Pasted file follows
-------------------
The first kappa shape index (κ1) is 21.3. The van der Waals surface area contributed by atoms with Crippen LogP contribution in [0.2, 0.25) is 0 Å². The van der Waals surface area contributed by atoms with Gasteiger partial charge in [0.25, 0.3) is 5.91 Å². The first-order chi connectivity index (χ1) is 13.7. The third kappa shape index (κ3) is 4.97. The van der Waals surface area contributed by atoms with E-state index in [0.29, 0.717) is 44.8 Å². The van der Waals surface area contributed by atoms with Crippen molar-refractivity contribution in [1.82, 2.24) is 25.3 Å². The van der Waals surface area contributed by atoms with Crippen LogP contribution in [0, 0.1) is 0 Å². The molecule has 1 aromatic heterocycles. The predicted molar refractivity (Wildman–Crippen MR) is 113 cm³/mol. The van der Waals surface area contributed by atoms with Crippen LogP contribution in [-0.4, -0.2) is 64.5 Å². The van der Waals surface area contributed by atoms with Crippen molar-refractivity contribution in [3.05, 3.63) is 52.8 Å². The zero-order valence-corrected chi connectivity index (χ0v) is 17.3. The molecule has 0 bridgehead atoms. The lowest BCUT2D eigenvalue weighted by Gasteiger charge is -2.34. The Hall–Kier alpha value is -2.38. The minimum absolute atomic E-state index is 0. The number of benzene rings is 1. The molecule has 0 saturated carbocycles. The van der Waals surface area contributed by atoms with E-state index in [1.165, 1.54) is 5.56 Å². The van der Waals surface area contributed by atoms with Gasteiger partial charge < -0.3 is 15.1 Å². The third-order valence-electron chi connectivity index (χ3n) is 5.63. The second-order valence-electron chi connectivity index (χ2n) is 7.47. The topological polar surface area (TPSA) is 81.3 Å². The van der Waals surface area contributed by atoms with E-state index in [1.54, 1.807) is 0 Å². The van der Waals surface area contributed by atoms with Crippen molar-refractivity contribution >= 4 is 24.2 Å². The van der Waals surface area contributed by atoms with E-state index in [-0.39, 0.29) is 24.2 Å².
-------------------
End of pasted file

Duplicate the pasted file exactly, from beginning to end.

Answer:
The first kappa shape index (κ1) is 21.3. The van der Waals surface area contributed by atoms with Crippen LogP contribution in [0.2, 0.25) is 0 Å². The van der Waals surface area contributed by atoms with Gasteiger partial charge in [0.25, 0.3) is 5.91 Å². The first-order chi connectivity index (χ1) is 13.7. The third kappa shape index (κ3) is 4.97. The van der Waals surface area contributed by atoms with E-state index in [0.29, 0.717) is 44.8 Å². The van der Waals surface area contributed by atoms with Crippen molar-refractivity contribution in [1.82, 2.24) is 25.3 Å². The van der Waals surface area contributed by atoms with Crippen LogP contribution in [0, 0.1) is 0 Å². The molecule has 1 aromatic heterocycles. The predicted molar refractivity (Wildman–Crippen MR) is 113 cm³/mol. The van der Waals surface area contributed by atoms with Crippen LogP contribution in [-0.4, -0.2) is 64.5 Å². The van der Waals surface area contributed by atoms with Crippen molar-refractivity contribution in [3.05, 3.63) is 52.8 Å². The zero-order valence-corrected chi connectivity index (χ0v) is 17.3. The molecule has 0 bridgehead atoms. The lowest BCUT2D eigenvalue weighted by Gasteiger charge is -2.34. The Hall–Kier alpha value is -2.38. The minimum absolute atomic E-state index is 0. The number of benzene rings is 1. The molecule has 0 saturated carbocycles. The van der Waals surface area contributed by atoms with E-state index in [1.165, 1.54) is 5.56 Å². The van der Waals surface area contributed by atoms with Gasteiger partial charge < -0.3 is 15.1 Å². The third-order valence-electron chi connectivity index (χ3n) is 5.63. The second-order valence-electron chi connectivity index (χ2n) is 7.47. The topological polar surface area (TPSA) is 81.3 Å². The van der Waals surface area contributed by atoms with E-state index in [1.54, 1.807) is 0 Å². The van der Waals surface area contributed by atoms with Crippen molar-refractivity contribution >= 4 is 24.2 Å². The van der Waals surface area contributed by atoms with E-state index in [-0.39, 0.29) is 24.2 Å².